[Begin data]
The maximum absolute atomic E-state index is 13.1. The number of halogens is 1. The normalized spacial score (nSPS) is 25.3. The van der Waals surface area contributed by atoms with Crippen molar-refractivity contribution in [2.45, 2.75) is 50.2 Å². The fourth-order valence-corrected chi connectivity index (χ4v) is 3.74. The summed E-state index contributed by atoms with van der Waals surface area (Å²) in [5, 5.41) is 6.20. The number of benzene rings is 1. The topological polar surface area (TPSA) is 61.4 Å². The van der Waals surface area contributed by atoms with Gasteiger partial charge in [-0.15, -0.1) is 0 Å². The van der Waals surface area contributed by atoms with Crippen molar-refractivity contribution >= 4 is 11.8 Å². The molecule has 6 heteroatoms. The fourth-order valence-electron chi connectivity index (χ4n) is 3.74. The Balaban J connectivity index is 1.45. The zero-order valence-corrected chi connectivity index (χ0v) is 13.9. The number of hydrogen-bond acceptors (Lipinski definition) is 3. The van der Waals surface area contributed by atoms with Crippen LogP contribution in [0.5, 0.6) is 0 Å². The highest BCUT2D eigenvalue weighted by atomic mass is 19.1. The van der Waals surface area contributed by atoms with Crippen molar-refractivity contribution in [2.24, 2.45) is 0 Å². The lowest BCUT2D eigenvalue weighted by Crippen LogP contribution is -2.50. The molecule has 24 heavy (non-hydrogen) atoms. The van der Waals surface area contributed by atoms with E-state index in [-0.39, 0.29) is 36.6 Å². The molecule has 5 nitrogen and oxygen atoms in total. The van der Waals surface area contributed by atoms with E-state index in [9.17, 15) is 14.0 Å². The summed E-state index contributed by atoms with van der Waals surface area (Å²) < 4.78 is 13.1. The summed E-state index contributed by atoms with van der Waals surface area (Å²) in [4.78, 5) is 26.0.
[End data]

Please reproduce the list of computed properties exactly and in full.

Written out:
The maximum absolute atomic E-state index is 13.1. The number of halogens is 1. The normalized spacial score (nSPS) is 25.3. The van der Waals surface area contributed by atoms with Crippen molar-refractivity contribution in [2.45, 2.75) is 50.2 Å². The fourth-order valence-corrected chi connectivity index (χ4v) is 3.74. The summed E-state index contributed by atoms with van der Waals surface area (Å²) in [5, 5.41) is 6.20. The number of benzene rings is 1. The topological polar surface area (TPSA) is 61.4 Å². The van der Waals surface area contributed by atoms with Gasteiger partial charge in [-0.15, -0.1) is 0 Å². The van der Waals surface area contributed by atoms with Crippen molar-refractivity contribution >= 4 is 11.8 Å². The molecule has 6 heteroatoms. The fourth-order valence-electron chi connectivity index (χ4n) is 3.74. The Balaban J connectivity index is 1.45. The zero-order valence-corrected chi connectivity index (χ0v) is 13.9. The number of hydrogen-bond acceptors (Lipinski definition) is 3. The van der Waals surface area contributed by atoms with Crippen LogP contribution in [0.5, 0.6) is 0 Å². The highest BCUT2D eigenvalue weighted by atomic mass is 19.1. The van der Waals surface area contributed by atoms with Crippen molar-refractivity contribution in [2.24, 2.45) is 0 Å². The lowest BCUT2D eigenvalue weighted by Crippen LogP contribution is -2.50. The molecule has 24 heavy (non-hydrogen) atoms. The van der Waals surface area contributed by atoms with E-state index in [-0.39, 0.29) is 36.6 Å². The molecule has 5 nitrogen and oxygen atoms in total. The van der Waals surface area contributed by atoms with E-state index in [9.17, 15) is 14.0 Å². The summed E-state index contributed by atoms with van der Waals surface area (Å²) < 4.78 is 13.1. The summed E-state index contributed by atoms with van der Waals surface area (Å²) in [4.78, 5) is 26.0.